Director: Guillermo del Toro
Writer: Guillermo del Toro
DP: Guillermo Navarro
Editor: Bernat Vilaplana
Score: Javier Navarrete
Producer: Guillermo del Toro, Alfonso Cuaron, Bertha Navarro, Alvaro Augustin, Frida Torresblanco
Starring: Ivana Baquero, Sergi López, Maribel Verdu, Doug Jones
Distribution: Warner Bros. Pictures
Length: 1 hr. 59 min.
Director Guillermo del Toro believes in two kinds of fairy tales. One he calls "pro-institution," or carrying morals commanding obedience and discouraging exploration. He calls the other kind anti-establishment. Pan's Labyrinth is a film about two people with relationships to moral narratives.
The film is set in mid-1940s Spain, a time after the Spanish Civil War during which Franco's regime was hunting republican guerrillas. Ofelia, a girl who loves fairy tales, is being taken by her mother to live with her new stepfather Captain Vidal, a militant Falangist.
Ofelia and Vidal have little to talk about. From their first meeting, they agree to resent each other in silence. This unspoken connection between them establishes them as adversaries, but it perhaps stems from the fact that, in a way, they're kindred spirits. Each of them lives with the influence of cultural narratives.
The opening shots of the film are of ruined buildings, an image the film frequently revisits. The title of Pan's Labyrinth refers to the worn stone structures that appear everywhere in the film, remnants of an old, nearly forgotten culture. This is the culture whose narratives Ofelia exposes herself to. Both this culture and the republican guerrillas are dwindling because of the encroaching influence of Franco's regime, but both persist underground (literally).
Ofelia's narratives are fairy tales, while Vidal's is a tale of personal values. His father was a commander who died in battle, and smashed his pocket watch so his son would know the exact time of his death. His culture is one that values sacrifice, but only as a way of showing that one is willing to surrender their identity to the prevailing ideology. His father failed to break the watch, and it still ticks. Throughout the film, he holds it to his ear in moments of self-contemplation. Its tick has become the countdown to his own death; his father's values persisted after death and came to supersede his own identity. Vidal is only ever referred to by his surname, the name of his father.
Vidal is unique among film villains; in many cases the villain is one who tries to force their own identity on others, but Vidal is one whose identity is slowly eroded over the course of the film. Instead of trying to force his identity on someone else, he tries to bring people into the influence of his identity-consuming cultural narratives.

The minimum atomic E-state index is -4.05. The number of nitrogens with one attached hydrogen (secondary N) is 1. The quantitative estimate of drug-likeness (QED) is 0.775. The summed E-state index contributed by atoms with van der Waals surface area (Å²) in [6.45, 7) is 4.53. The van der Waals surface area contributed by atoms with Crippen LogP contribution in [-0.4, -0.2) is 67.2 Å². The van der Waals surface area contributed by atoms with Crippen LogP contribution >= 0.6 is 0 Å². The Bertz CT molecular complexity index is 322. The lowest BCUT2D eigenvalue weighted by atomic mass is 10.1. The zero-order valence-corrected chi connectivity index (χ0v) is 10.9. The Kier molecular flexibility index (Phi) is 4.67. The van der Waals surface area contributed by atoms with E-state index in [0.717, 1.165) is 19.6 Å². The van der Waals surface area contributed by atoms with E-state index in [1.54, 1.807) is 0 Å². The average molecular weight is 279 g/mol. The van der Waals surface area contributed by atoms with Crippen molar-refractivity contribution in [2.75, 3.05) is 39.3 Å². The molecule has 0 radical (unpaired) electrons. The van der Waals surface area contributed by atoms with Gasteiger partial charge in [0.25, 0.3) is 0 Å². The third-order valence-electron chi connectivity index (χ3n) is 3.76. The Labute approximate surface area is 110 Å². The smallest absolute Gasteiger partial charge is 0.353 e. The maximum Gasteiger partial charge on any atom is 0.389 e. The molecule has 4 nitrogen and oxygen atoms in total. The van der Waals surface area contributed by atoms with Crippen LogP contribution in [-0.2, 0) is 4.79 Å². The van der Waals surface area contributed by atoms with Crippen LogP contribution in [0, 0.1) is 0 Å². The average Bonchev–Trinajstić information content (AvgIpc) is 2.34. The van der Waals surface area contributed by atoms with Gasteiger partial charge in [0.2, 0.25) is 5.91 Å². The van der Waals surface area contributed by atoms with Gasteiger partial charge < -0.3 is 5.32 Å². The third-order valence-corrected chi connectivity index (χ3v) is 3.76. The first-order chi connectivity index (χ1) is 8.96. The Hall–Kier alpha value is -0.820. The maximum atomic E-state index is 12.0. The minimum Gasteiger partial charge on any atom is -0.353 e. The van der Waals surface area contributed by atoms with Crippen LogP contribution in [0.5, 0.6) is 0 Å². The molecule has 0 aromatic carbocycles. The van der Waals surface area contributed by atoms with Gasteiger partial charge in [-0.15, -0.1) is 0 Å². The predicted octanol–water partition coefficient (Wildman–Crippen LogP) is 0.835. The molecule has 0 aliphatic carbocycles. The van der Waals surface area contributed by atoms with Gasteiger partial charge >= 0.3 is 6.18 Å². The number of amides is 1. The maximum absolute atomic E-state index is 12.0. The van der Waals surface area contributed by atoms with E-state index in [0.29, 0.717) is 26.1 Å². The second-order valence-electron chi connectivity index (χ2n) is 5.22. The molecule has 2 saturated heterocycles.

Vidal's narratives are del Toro's bad, "pro-institution" fairy tales. Are Ofelia's narratives, then, "anti-establishment?" In a way they certainly are, since what they require of her are acts of rebellion against Vidal and her mother. However, they demand more of her than simple rebellion. Ofelia is challenged to respect people as independent figures, and therefore consider the impact of her rebellion.
Ofelia's ultimate goal is to free herself from Vidal. Her fantastical journey will take her to a new world, one under the authority of her true father. But even though the journey brings her to disobey Vidal and her mother, it also has rules. At one point, Ofelia encounters a beast that will attack her if she disobeys these rules; in this scene, the beast is shot specifically to recall Captain Vidal. Because of this, we understand Ofelia's urge to break the rules, but when she does, it's rebellion for rebellion's own sake. The beast is reminiscent of Captain Vidal, but it is not Captain Vidal; it has an individual identity of its own, and Ofelia faces the consequences for not acknowledging that.
Both Ofelia and Vidal face consequences for their actions, but Ofelia continues to get closer to her goal while Vidal only retreats further into himself, his body growing more and more damaged as his soul sheds whatever shreds of morality it had. While Vidal has only the single narrative of his father's sacrifice, the multiplicity of the narratives Ofelia consumes makes her more pragmatic.
Del Toro, famous for his monster designs, has brought Ofelia's stories to life better than maybe any other contemporary director could. The film primarily uses practical effects, and the result is that the creatures Ofelia confronts in the film have a weighty presence. As vehicles of horror, they are capable of creating remarkable tension despite del Toro's denial of the traditional rule of "don't show the monster." They feel like they're actually present in the frame because they are.
There is a story of republican guerrillas in the film that runs parallel to Ofelia's, and one might argue that they don't really necessitate each other. However, each shows us different things about the state of post-Civil War Spain. We see the guerrillas at their most vulnerable, afraid and injured. By showing them in this state in parallel with Ofelia's fantastical journey of narratives and ideals, del Toro is able to vividly illustrate the harshness of their struggle while also magnifying the ideals they stood for.
Pan's Labyrinth's ending is simple, but brilliant. With the rest of the film behind it, it shows us that in a culture that respects human life and identity, sacrifice is valued, but always lamented. It is the perfect counter to Vidal's ideals, and also the perfect affirmation of the film's own ideals.